As we move into March 2013, no news report is complete without some acknowledgement of the sequester and the potential for the mandatory across-the-board cuts to affect services that the U.S. public has come to depend on and reduce the rate of economic growth. During the first full week of March, in an attempt to make wiser cuts aimed at reducing the deficit, the President sat down to dinner with small groups of members of Congress. Up to that time, one proposed “solution” was to replace the across-the-board cuts with budget reductions that focus largely on defense and farm programs.
In an article from Farm Policy Facts, Former House Ag Committee Chair Larry Combest provides some background and perspective on how, for some, the farm program became a primary target to achieve the mandated budget savings.
Combest argues that the failure of Congress to adopt a farm bill last year was a missed opportunity. “Now, instead of asking the [House and Senate Agriculture] Committees to report farm bill legislation that achieves a targeted amount of savings plus sensible reform, at least one Senate plan to turn off budget sequestration threatens to circumvent the Committees and eliminate nearly any semblance of a farm safety net in the current farm bill,” Combest writes.
His concern is that this “plan would terminate the direct payment. But that is not the main problem. Last year's farm bills would have done the same. The problem is how the direct payments are eliminated.
“By eliminating fully one-half of the funding available to write a new farm safety net in a five-year farm bill, the plan makes the development and successful passage of that farm bill a bigger challenge. First, there would not be adequate resources to provide a meaningful safety net for farmers. Second, an impetus behind passage of a farm bill has been to achieve the savings and reforms the bill can offer.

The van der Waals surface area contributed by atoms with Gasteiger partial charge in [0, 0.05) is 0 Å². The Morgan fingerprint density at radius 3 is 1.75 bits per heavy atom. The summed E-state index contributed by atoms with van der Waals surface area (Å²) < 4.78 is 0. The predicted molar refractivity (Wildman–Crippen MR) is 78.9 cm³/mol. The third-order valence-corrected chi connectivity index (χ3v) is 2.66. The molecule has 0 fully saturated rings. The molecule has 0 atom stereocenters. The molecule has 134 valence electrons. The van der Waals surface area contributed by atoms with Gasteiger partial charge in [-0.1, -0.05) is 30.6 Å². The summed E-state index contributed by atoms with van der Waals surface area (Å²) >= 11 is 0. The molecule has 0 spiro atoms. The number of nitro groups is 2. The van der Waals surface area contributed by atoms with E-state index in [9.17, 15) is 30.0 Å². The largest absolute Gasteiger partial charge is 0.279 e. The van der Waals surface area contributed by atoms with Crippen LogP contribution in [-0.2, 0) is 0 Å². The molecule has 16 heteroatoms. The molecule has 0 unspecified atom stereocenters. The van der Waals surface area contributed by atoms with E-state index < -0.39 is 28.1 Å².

“What’s more, if direct payments are terminated as provided under this plan, every farmer in the country will be left with no effective policy should the farm economy collapse.” To remedy this situation, Combest argues that Congressional leaders should request that the two ag committees produce a farm bill that would provide for a meaningful farm safety net while achieving the savings necessary to meet agriculture’s contribution to deficit reduction.
Combest is not arguing in favor of retaining the direct payments, but rather for reforms that would provide “a new safety net in the farm bill that does not attempt to duplicate crop insurance but does that which crop insurance was never designed to do: be there for farmers when prices collapse over multiple years…. The success of a safety net is not measured by how much it spends but whether it is there when farmers really need it.”
We could not have made that last point any better than Combest.
We have long been frustrated by the fact that developing sensible farm policy has been driven by a “how much it spends” mentality, using baseline numbers that always reflect an extension of current conditions. By not acknowledging the range of risks that farmers may face over the life of the farm bill under consideration, the farm bill likely will fail to protect farmers from widespread crop failure or multiple years of low prices—this is especially true of farm bills that are written in years like 2013 when grain prices are very high.
Whether farm commodity prices are high or low, farm bills have important responsibilities in areas like the nutrition program, the environment, rural development, food safety, and a host of other programs that meet a set of ongoing needs.
It is when farm commodity prices are low for multiple years in a row or when farmers experience the effects of a natural disaster that farmers really need a safety net as a part of a well thought-out farm bill.
As Combest suggests, a true measure of a farm bill is whether or not it provides the needed protection in a manner that manages government costs over the long-run. Looking to future farm bills, agreeing on that measure/objective would be a major step forward. The debate on how to best achieve it would still need to be addressed, which no doubt would be as contentious as ever.
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Daryll E. Ray holds the Blasingame Chair of Excellence in Agricultural Policy, Institute of Agriculture, University of Tennessee, and is the Director of UT’s Agricultural Policy Analysis Center (APAC). Harwood D. Schaffer is a Research Assistant Professor at APAC. (865) 974-7407; Fax: (865) 974-7298; [email protected] and [email protected]; http://www.agpolicy.org.